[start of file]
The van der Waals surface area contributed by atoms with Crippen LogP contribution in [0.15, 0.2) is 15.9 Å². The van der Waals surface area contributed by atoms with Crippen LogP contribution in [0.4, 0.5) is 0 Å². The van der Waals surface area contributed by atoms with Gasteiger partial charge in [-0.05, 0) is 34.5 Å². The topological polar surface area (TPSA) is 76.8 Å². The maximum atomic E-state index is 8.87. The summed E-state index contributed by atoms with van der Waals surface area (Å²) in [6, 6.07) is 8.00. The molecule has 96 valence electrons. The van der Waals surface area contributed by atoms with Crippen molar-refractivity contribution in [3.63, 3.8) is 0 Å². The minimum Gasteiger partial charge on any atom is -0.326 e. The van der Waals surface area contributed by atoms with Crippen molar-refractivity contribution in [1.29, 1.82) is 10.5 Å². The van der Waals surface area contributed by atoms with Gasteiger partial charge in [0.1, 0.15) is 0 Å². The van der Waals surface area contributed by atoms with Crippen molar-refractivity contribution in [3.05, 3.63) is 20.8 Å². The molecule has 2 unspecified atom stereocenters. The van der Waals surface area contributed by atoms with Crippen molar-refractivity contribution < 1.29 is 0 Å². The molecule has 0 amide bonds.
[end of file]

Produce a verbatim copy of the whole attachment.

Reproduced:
The van der Waals surface area contributed by atoms with Crippen LogP contribution in [0.15, 0.2) is 15.9 Å². The van der Waals surface area contributed by atoms with Crippen LogP contribution in [0.4, 0.5) is 0 Å². The van der Waals surface area contributed by atoms with Gasteiger partial charge in [-0.05, 0) is 34.5 Å². The topological polar surface area (TPSA) is 76.8 Å². The maximum atomic E-state index is 8.87. The summed E-state index contributed by atoms with van der Waals surface area (Å²) in [6, 6.07) is 8.00. The molecule has 96 valence electrons. The van der Waals surface area contributed by atoms with Crippen molar-refractivity contribution in [3.63, 3.8) is 0 Å². The minimum Gasteiger partial charge on any atom is -0.326 e. The van der Waals surface area contributed by atoms with Crippen molar-refractivity contribution in [1.29, 1.82) is 10.5 Å². The van der Waals surface area contributed by atoms with Gasteiger partial charge in [0.1, 0.15) is 0 Å². The van der Waals surface area contributed by atoms with Crippen molar-refractivity contribution in [3.05, 3.63) is 20.8 Å². The molecule has 2 unspecified atom stereocenters. The van der Waals surface area contributed by atoms with Crippen molar-refractivity contribution < 1.29 is 0 Å². The molecule has 0 amide bonds.